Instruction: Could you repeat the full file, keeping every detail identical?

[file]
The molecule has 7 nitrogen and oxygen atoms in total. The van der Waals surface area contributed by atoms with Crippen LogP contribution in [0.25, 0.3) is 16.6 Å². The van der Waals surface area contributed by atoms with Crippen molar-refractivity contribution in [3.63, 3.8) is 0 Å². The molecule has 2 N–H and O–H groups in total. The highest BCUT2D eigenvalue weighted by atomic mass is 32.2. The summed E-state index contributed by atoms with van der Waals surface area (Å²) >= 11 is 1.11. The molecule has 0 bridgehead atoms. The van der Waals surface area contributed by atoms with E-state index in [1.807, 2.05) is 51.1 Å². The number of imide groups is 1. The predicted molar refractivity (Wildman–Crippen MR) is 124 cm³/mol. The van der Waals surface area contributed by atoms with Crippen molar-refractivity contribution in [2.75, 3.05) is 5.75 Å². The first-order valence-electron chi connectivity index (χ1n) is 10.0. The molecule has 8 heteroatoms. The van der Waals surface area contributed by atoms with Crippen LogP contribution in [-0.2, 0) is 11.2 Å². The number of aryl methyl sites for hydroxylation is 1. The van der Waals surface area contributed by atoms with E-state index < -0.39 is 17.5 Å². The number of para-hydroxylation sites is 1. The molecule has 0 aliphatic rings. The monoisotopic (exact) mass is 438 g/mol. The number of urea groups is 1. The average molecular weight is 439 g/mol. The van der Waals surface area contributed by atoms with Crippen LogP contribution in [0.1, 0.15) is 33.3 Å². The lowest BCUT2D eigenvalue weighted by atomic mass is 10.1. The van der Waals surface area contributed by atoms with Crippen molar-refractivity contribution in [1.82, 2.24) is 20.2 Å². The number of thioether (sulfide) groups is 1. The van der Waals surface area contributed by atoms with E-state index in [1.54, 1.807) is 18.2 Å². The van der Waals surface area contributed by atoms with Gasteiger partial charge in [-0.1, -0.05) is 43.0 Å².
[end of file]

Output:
The molecule has 7 nitrogen and oxygen atoms in total. The van der Waals surface area contributed by atoms with Crippen LogP contribution in [0.25, 0.3) is 16.6 Å². The van der Waals surface area contributed by atoms with Crippen molar-refractivity contribution in [3.63, 3.8) is 0 Å². The molecule has 2 N–H and O–H groups in total. The highest BCUT2D eigenvalue weighted by atomic mass is 32.2. The summed E-state index contributed by atoms with van der Waals surface area (Å²) >= 11 is 1.11. The molecule has 0 bridgehead atoms. The van der Waals surface area contributed by atoms with E-state index in [1.807, 2.05) is 51.1 Å². The number of imide groups is 1. The predicted molar refractivity (Wildman–Crippen MR) is 124 cm³/mol. The van der Waals surface area contributed by atoms with Crippen molar-refractivity contribution in [2.75, 3.05) is 5.75 Å². The first-order valence-electron chi connectivity index (χ1n) is 10.0. The molecule has 8 heteroatoms. The van der Waals surface area contributed by atoms with Crippen LogP contribution in [-0.2, 0) is 11.2 Å². The number of aryl methyl sites for hydroxylation is 1. The van der Waals surface area contributed by atoms with E-state index < -0.39 is 17.5 Å². The number of para-hydroxylation sites is 1. The molecule has 0 aliphatic rings. The monoisotopic (exact) mass is 438 g/mol. The number of urea groups is 1. The average molecular weight is 439 g/mol. The van der Waals surface area contributed by atoms with Crippen LogP contribution in [0.1, 0.15) is 33.3 Å². The lowest BCUT2D eigenvalue weighted by atomic mass is 10.1. The van der Waals surface area contributed by atoms with Crippen molar-refractivity contribution in [1.82, 2.24) is 20.2 Å². The number of thioether (sulfide) groups is 1. The van der Waals surface area contributed by atoms with E-state index in [1.54, 1.807) is 18.2 Å². The van der Waals surface area contributed by atoms with Gasteiger partial charge in [-0.1, -0.05) is 43.0 Å².